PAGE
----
Selections from 'Queer': Wu Tsang / David J. Getsy / Renate Lorenz

Selected by Erik Patton ('15) and Haley Bueschlen ('15)




 How does Wu Tsang set the stage, what is the “before” of a performance, and how is it shared? In order to fall apart as human beings, we need first to be able to live, can serve as a qualifier for an anti-assimilation politic, and a means of positioning our in(queery). We are interested in exploring different performed notions of self, and specifically a theoretical artist in drag rather than drag artist and drag queen. We ask, how is drag a departure, arrival, and gesture that peels back a layer and exposes oneself in a particular way? And what is the nuance behind getting paid as Wu Tsang’s describes? What are the different potentialities  or complicities of liveness and documentation becoming “... ‘entertainment’  jesters for elite patronage of museums?” How can we open a complex dialogue about spectatorship, institution, performer, and race, within the art context of drag?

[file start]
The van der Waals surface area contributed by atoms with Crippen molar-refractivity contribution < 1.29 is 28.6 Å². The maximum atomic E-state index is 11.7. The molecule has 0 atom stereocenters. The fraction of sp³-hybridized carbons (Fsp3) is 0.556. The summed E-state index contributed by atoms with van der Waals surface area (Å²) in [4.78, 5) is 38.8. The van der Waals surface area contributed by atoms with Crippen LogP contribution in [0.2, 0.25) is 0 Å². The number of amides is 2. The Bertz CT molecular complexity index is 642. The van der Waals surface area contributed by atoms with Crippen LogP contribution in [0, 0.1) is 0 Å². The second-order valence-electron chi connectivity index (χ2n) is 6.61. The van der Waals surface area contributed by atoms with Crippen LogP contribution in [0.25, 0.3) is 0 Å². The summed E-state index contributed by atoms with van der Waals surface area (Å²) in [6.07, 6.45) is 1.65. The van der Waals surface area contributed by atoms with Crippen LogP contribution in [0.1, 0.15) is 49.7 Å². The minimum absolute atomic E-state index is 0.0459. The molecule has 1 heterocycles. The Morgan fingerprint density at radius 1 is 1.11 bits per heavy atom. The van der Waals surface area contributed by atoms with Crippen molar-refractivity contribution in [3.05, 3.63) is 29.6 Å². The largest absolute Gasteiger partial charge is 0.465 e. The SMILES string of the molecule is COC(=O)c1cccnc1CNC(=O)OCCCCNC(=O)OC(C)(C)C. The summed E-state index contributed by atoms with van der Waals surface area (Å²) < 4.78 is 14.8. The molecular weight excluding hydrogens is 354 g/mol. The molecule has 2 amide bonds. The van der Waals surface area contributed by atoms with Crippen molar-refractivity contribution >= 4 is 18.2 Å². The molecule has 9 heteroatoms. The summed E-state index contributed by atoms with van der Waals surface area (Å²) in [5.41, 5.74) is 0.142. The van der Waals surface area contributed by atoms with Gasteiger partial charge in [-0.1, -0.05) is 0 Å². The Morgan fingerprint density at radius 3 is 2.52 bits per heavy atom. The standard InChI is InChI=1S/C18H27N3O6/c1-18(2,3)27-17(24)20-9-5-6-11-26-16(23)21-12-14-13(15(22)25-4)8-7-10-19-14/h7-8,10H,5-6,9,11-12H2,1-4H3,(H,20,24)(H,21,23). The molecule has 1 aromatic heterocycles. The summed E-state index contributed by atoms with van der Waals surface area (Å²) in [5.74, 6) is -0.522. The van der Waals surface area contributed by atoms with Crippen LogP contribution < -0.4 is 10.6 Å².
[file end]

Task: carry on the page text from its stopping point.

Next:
Renate Lorenz’s Drag - Radical, Transtemporal, Abstract how can we discuss the making of infinitude in drag-- the process of making fluid assemblages and connectivities which interrupt or are beyond heteronormativity. And what happens when drag is captured in the stasis of an image?  We ask all these questions when diving into something incredibly robust, strange, and defiant as a queer politic.


In order to provide a scaffolding for discussions that are open, challenging and imbued with care, we have made a list of brief items to consider when participating in the reading group below.

  • This is a non-judgemental space that everyone is a part of.
  • All voices are welcome and no singular narrative should dominate the conversation. It is important that all members feel able to participate in the discussion, be it to share an interpretation, experience, interrogation or ask for clarification. To that end, please be mindful of those who haven't had a chance to contribute yet, as well as the time you're taking.
  • Expanding notions of space: we are a collective and it is a voice of everyone. In an effort to open up the conversation, we’ll also have notecards available for questions and comments (feel free to remain anonymous) that we’ll return to throughout the discussion.
  • Use “I” instead of “You”. Speak from your personal experience and identity representing yourself, your opinions, desires, feelings, and not other people